Annette Nellen
Annette Nellen

Bitcoin taxation: Clarity and mystery

More and more clients own or use virtual currency. Here are the possible tax consequences practitioners need to know.

June 12, 2014
by Annette Nellen, Esq., CPA

Bitcoin, a virtual currency created in 2009, has garnered a lot of attention from the government, investors, entrepreneurs, the media, and others. Consider the following:

  • Regulation: In 2013, the Financial Crimes Enforcement Network (FinCEN) of the Treasury Department issued guidance on what types of virtual currency activities required registration and reporting as “money services businesses” under the Bank Secrecy Act regulations (FIN-2013-G001).
  • Entrepreneurship: A New York Times article, “Why Bitcoin Matters,” (Jan. 21, 2014) by Marc Andreessen, included an editor’s note that Mr. Andreessen’s venture capital firm had almost $50 million invested in startups involved with bitcoin. Bitcoin 2014, an annual conference, attracted over 1,000 attendees from more than 50 countries. In April 2014, the House Committee on Small Business held a hearing on the benefits and risks of bitcoin.
  • Growth: The National Taxpayer Advocate’s 2013 Report to Congress labeled the need for guidance on virtual currency as one of the “most serious” tax problems (pp. 249–255). The report notes that from July to December 2013, bitcoin usage increased from 1,700 transactions per hour to over 3,000, while over 10,000 businesses accept bitcoin. These figures continue to increase. Also, some charities accept donations in bitcoin. In February 2014, the Federal Election Commission approved political committees’ accepting bitcoin contributions (AO 2014-02).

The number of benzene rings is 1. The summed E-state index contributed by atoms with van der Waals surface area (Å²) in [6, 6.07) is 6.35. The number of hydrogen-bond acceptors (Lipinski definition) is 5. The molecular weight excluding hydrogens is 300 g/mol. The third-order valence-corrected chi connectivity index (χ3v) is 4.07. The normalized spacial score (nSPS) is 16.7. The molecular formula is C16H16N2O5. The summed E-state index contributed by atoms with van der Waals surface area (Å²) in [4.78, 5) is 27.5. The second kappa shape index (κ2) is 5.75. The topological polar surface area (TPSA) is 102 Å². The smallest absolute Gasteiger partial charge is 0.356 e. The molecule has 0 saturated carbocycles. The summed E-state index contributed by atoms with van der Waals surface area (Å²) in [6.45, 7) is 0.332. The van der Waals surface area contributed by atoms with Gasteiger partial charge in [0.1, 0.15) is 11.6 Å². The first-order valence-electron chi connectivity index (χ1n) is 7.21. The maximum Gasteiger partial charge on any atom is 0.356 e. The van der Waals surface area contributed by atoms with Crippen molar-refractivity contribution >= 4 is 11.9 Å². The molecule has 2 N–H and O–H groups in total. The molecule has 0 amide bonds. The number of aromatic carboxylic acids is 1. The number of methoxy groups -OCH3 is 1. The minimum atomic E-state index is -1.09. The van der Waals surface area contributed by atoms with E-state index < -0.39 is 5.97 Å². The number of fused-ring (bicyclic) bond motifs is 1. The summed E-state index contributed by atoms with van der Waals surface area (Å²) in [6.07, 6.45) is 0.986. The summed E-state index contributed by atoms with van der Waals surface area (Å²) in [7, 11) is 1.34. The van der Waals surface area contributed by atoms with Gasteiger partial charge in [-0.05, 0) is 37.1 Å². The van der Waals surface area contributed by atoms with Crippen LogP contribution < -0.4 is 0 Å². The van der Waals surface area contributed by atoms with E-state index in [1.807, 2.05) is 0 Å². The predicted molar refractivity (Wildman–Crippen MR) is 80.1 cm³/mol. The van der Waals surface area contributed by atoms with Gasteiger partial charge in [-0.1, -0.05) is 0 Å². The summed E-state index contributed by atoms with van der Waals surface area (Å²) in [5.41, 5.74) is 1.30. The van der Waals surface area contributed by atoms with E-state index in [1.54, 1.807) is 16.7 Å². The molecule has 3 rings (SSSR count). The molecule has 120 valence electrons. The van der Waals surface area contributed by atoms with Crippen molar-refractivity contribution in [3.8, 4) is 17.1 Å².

After urging from the Government Accountability Office (GAO-13-516 (4/15/13)) and the National Taxpayer Advocate, in March 2014, the IRS issued basic guidance on the tax consequences stemming from the use of the virtual currency and requested comments on additional areas to address.

This article provides a brief overview of virtual currency, why people want to use it, the recent IRS guidance, outstanding tax issues, and practical considerations for tax practitioners.

Virtual currency defined

A virtual currency might also be referred to as crypto-currency, virtual money, or digital currency. FinCEN defines virtual currency as a “medium of exchange” that is not considered legal tender in any jurisdiction. Typically, a virtual currency is “convertible,” meaning it has an “equivalent value in real currency, or acts as a substitute for real currency.” FinCEN describes two types of virtual currencies: centralized and decentralized. A decentralized currency, such as bitcoin, has no central repository or single administrator (testimony of FinCEN Director Jennifer Shasky Calvery before the Senate Committee on Banking, Housing, and Urban Affairs (11/19/13)). The IRS describes a virtual currency as “a digital representation of value” (see Notice 2014-21).

Bitcoin is a decentralized virtual currency based on cryptography for identifying and verifying transactions. This system enables bitcoin to operate as a medium of exchange without a third-party intermediary to verify that the virtual currency is valid (this process instead involves the “blockchain,” a type of public ledger). For the technical details of bitcoin, see resources linked to at the author’s “Virtual Currencies and Taxation” webpage.